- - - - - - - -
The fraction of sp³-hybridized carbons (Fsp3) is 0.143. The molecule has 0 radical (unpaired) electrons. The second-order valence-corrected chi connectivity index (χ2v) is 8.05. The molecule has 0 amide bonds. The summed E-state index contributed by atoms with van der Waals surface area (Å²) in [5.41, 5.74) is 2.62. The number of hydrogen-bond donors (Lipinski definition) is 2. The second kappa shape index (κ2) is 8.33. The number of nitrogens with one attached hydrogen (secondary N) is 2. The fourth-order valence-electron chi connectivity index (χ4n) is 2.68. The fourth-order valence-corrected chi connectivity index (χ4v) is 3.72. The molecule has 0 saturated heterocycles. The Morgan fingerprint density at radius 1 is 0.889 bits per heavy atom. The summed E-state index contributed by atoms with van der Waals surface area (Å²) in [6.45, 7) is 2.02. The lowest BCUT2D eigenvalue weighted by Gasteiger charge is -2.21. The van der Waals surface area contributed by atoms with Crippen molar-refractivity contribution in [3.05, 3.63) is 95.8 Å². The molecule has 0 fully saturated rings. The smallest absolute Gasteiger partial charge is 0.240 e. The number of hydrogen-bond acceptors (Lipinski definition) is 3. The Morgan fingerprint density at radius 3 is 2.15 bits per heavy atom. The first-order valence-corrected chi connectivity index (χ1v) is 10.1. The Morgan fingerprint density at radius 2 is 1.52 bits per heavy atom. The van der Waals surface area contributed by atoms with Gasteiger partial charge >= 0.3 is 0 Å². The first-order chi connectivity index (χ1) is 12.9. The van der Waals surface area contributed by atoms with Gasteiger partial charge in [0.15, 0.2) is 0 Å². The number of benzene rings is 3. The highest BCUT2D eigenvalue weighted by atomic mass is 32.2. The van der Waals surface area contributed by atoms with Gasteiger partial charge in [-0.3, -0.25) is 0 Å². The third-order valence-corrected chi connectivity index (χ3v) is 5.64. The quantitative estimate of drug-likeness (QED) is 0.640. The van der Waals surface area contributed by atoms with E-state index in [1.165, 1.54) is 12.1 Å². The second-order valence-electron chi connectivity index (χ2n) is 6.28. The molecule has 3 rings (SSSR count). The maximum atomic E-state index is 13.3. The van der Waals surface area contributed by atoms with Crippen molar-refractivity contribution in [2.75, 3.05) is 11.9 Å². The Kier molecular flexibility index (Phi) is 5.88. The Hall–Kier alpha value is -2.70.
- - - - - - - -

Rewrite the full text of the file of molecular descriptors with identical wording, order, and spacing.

The fraction of sp³-hybridized carbons (Fsp3) is 0.143. The molecule has 0 radical (unpaired) electrons. The second-order valence-corrected chi connectivity index (χ2v) is 8.05. The molecule has 0 amide bonds. The summed E-state index contributed by atoms with van der Waals surface area (Å²) in [5.41, 5.74) is 2.62. The number of hydrogen-bond donors (Lipinski definition) is 2. The second kappa shape index (κ2) is 8.33. The number of nitrogens with one attached hydrogen (secondary N) is 2. The fourth-order valence-electron chi connectivity index (χ4n) is 2.68. The fourth-order valence-corrected chi connectivity index (χ4v) is 3.72. The molecule has 0 saturated heterocycles. The Morgan fingerprint density at radius 1 is 0.889 bits per heavy atom. The summed E-state index contributed by atoms with van der Waals surface area (Å²) in [6.45, 7) is 2.02. The lowest BCUT2D eigenvalue weighted by Gasteiger charge is -2.21. The van der Waals surface area contributed by atoms with Crippen molar-refractivity contribution in [3.05, 3.63) is 95.8 Å². The molecule has 0 fully saturated rings. The smallest absolute Gasteiger partial charge is 0.240 e. The number of hydrogen-bond acceptors (Lipinski definition) is 3. The Morgan fingerprint density at radius 3 is 2.15 bits per heavy atom. The first-order valence-corrected chi connectivity index (χ1v) is 10.1. The Morgan fingerprint density at radius 2 is 1.52 bits per heavy atom. The van der Waals surface area contributed by atoms with Gasteiger partial charge >= 0.3 is 0 Å². The first-order chi connectivity index (χ1) is 12.9. The van der Waals surface area contributed by atoms with Gasteiger partial charge in [0.15, 0.2) is 0 Å². The number of benzene rings is 3. The highest BCUT2D eigenvalue weighted by atomic mass is 32.2. The van der Waals surface area contributed by atoms with Gasteiger partial charge in [-0.3, -0.25) is 0 Å². The third-order valence-corrected chi connectivity index (χ3v) is 5.64. The quantitative estimate of drug-likeness (QED) is 0.640. The van der Waals surface area contributed by atoms with E-state index in [1.165, 1.54) is 12.1 Å². The second-order valence-electron chi connectivity index (χ2n) is 6.28. The molecule has 3 rings (SSSR count). The maximum atomic E-state index is 13.3. The van der Waals surface area contributed by atoms with Crippen molar-refractivity contribution in [2.75, 3.05) is 11.9 Å². The Kier molecular flexibility index (Phi) is 5.88. The Hall–Kier alpha value is -2.70.